56. Navid F, Billups C, Liu T, et al.: Second cancers in patients with the Ewing sarcoma family of tumours. Eur J Cancer 44 (7): 983-91, 2008.  

  57. Kuttesch JF Jr, Wexler LH, Marcus RB, et al.: Second malignancies after Ewing's sarcoma: radiation dose-dependency of secondary sarcomas. J Clin Oncol 14 (10): 2818-25, 1996.  

  58. Hawkins MM, Wilson LM, Burton HS, et al.: Radiotherapy, alkylating agents, and risk of bone cancer after childhood cancer. J Natl Cancer Inst 88 (5): 270-8, 1996.  

Ewing Tumor of Bone: Localized Tumors

Standard Treatment Options

Because most patients with apparently localized disease at diagnosis have occult metastatic disease, multidrug chemotherapy as well as local disease control with surgery and/or radiation is indicated in the treatment of all patients.[1][2][3][4][5][6][7][8] Current regimens for the treatment of localized Ewing tumor of bone (ETB) achieve event-free survival (EFS) and overall survival of approximately 70% at 5 years after diagnosis.[9]

Current standard chemotherapy in the United States includes vincristine, doxorubicin, and cyclophosphamide, also known as VAdriaC, alternating with ifosfamide and etoposide.[9] The combination of ifosfamide and etoposide has shown activity in ETB, and a large randomized clinical trial and a nonrandomized trial demonstrated that outcome was improved when ifosfamide/etoposide was alternated with VAdriaC.[2][9][10] Dactinomycin is no longer used in the United States but continues to be used in the Euro-Ewing studies. Increased doxorubicin dose intensity during the initial months of therapy was associated with an improved outcome.[11] The use of high-dose VAdriaC has shown promising results in small numbers of patients.[11] Forty-four patients treated with high-dose VAdriaC and ifosfamide/etoposide had an 82% 4-year EFS.[12] However, in a trial of the former Children's Cancer Group, which compared a dose-intensified chemotherapy regimen of vincristine, doxorubicin, cyclophosphamide, ifosfamide, and etoposide with standard doses of the same regimen, no differences in outcome were observed.[13] This trial did not maintain the dose intensity of alkylating agents for the duration of treatment and did not recapitulate the previously published experience.[12]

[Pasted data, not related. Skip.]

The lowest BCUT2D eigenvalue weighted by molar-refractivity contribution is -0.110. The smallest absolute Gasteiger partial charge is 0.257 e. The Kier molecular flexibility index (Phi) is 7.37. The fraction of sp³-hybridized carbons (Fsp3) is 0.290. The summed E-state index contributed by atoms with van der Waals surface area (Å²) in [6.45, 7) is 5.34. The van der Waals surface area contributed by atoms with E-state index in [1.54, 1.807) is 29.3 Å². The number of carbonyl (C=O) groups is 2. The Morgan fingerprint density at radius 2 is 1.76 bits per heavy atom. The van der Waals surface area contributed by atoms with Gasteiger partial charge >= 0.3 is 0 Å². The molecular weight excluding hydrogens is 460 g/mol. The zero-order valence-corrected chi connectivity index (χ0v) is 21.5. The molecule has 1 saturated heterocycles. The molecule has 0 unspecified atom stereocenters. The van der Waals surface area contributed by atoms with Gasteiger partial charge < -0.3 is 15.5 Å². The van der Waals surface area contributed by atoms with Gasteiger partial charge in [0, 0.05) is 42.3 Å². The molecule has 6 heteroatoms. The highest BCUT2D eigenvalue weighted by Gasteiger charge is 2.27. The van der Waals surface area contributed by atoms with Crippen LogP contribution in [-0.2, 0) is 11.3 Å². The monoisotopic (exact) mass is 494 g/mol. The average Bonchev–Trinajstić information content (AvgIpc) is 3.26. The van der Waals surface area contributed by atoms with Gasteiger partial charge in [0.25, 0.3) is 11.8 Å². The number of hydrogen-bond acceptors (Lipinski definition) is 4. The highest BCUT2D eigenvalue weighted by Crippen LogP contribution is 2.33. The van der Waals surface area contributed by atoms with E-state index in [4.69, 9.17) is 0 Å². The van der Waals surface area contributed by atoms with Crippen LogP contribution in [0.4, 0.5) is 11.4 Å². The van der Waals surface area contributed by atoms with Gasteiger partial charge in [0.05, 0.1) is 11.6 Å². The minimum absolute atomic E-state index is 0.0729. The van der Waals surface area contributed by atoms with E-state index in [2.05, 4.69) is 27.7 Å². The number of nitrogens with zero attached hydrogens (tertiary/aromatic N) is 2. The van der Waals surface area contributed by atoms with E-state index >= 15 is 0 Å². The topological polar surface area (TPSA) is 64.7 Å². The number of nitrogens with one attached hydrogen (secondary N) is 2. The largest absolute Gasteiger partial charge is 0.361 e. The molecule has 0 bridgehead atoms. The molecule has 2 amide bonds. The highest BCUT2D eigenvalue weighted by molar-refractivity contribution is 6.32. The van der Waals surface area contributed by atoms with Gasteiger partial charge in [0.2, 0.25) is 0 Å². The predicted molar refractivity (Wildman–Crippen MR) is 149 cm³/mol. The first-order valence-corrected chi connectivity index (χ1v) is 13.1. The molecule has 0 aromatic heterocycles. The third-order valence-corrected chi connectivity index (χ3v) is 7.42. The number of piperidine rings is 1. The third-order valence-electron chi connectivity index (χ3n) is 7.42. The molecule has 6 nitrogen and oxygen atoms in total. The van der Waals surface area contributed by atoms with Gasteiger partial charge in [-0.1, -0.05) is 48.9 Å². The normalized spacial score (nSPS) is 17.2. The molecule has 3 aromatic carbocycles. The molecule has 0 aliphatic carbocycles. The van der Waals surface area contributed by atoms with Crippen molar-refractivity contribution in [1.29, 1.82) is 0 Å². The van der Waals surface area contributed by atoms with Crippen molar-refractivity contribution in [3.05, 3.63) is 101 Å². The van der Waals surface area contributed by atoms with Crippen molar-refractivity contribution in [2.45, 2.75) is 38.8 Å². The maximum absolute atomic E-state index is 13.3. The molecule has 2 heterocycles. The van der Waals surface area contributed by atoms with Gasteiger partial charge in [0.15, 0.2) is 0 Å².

In a completed Children's Oncology Group (COG) trial (COG-AEWS0031) 568 patients with newly diagnosed localized extradural Ewing sarcoma family of tumors (ESFT) were randomized between the same chemotherapy (VAdriaC alternating with ifosfamide and etoposide) given every 2 weeks (interval compression) versus every 3 weeks (standard). Patients randomized to the every 2-week interval of treatment had an improved 3-year EFS (76% vs 65%, P = 0.028). There was no increase in toxicity observed with the every 2-week schedule.[14]